The collector-amplifier, also preferably made from thin brass, has a substantially square shaped collector center section. Four arms, one trapezoidal and three rectangular, extend from each of the four sides of the collector center section. When in use, the rectangular arm opposite of the trapezoidal arm is placed at or near the edge of the guitar's sound hole. A dimple or dent (hereinafter a “dimple”) is defined in each rectangular arm that is not the trapezoidal arm or the rectangular arm placed near the edge of the sound hole. The dimple is designed to facilitate a better contact between the collector-amplifier and the upper surface of the guitar top and to allow the corresponding rectangular arms to vibrate and do not rub against the upper surface of the guitar top. Furthermore, the trapezoidal arm is slightly bent upward from its mid-length section to the edge distal from the collector center section so that it also vibrates and do not rub against the upper surface of the guitar top. In addition to copying and amplifying the guitar sound, the collector-amplifier protects the upper surface of the guitar top by being placed beneath the upper prong of the resonator.
In the preferred embodiment, the resonator assembly according to the present invention also includes a timbre tray, one or more timbre pieces, and a detector-end holder placed generally above the center section of the collector-amplifier and beneath the detector-end of the upper prong. The detector-end of the upper prong, also referred to as an upper detector-end, is formed by bending in a slanted way the end of the upper prong distal from the center section of the resonator. Similarly, the ends of the two under prongs distal from the center section of the resonator are bent slanted and form a corresponding under detector-end. The under detector-ends make contacts with the underneath surface of the guitar top.
In the preferred embodiment, a timbre tray is placed on the center section of the collector-amplifier, and receives one or more timbre pieces. Thereafter a detector holder having a dimple in the middle thereof is placed to receive the detector end of the upper prong. The timbre pieces are made from wood veneer, such as maple and mahogany, and as well as metal, such as thin brass and thin steel. The timbre tray and the detector holder are preferably made from thin brass.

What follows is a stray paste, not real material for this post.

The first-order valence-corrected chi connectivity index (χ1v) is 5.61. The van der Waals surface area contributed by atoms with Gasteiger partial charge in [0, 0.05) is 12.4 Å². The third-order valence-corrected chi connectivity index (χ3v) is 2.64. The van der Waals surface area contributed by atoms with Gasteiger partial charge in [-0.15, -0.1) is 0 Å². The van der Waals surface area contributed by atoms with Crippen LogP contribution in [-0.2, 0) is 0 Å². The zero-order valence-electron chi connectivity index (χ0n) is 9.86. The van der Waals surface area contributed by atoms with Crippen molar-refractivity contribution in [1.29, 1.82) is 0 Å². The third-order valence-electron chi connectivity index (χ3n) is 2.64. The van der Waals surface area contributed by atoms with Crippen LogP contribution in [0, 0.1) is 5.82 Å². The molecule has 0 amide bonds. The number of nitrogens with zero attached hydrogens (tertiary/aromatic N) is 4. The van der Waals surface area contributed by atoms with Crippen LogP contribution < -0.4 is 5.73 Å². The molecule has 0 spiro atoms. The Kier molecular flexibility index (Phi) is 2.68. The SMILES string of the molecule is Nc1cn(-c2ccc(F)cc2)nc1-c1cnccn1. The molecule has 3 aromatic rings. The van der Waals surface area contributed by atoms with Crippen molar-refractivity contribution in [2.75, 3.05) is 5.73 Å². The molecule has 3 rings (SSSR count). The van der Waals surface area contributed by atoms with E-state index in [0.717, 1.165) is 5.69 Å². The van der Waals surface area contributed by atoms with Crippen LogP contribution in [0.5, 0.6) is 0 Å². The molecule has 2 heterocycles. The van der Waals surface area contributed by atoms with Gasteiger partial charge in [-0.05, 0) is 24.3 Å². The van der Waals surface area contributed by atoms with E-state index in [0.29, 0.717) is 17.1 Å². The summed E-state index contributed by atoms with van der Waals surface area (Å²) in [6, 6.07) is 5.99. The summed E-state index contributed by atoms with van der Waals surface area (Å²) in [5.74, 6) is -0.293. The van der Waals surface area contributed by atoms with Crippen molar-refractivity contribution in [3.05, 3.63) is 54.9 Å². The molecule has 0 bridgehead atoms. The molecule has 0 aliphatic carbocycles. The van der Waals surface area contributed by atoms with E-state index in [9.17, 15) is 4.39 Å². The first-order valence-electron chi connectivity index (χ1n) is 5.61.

The resonator assembly, devices and methods according to the present invention provide means to detect, copy, modify, amplify and route the surface acoustic waves on areas 14 of guitar top 15 so as to enable the guitarists to obtain quality sound, high volume, and different timbre from a conventional acoustic instrument, such as guitar 10. The present invention achieves the desired results by manipulating and utilizing well known characteristics of sound propagation, such as constructive interference, reflection and diffraction, and positive feedback of sound waves. For additional and supplemental descriptions relating to use of resonator devices with conventional acoustic guitar and theories on copying and amplifying sound waves, refer to co-pending application Ser. No. 10/459,961 filed Jun. 12, 2003, which is hereby incorporated by reference.
In the preferred embodiment, center section 24 a and arms 24 b and 24 c are equally sized one (1) by one (1) inch squares, and arms 24 b and 24 c extend from the opposite sides of the center section 24 a. Accordingly, arms 24 b and 24 c and center section 24 a form rectangle 24, whose width and length are one (1) and three (3) inches, respectively.
In the preferred embodiment, arms 25 a and 25 b are generally shaped as trapezoids and extend from the opposite sides of the remaining two sides of the center section 24 a. The narrower bases of arms 25 a, 25 b are congruous to and centered about the sides of the center section 24 a from which they extend and are about three-fourth (¾) of an inch. The width of the wider bases of the trapezoidal arms 25 a, 25 b is about one (1) inch. The height of arm 25 b, that is, from the edge of the center section 24 a from which arm 25 b extends to edge 29 b, the distal edge of arm 25 b, is about one and one-fourth (1¼) of an inch. The height of arm 25 a, that is, from the edge of the center section 24 a from which arm 25 a extends to edge 29 a, the distal edge of arm 25 a, is about one and one-fourth (1 ¼) of an inch.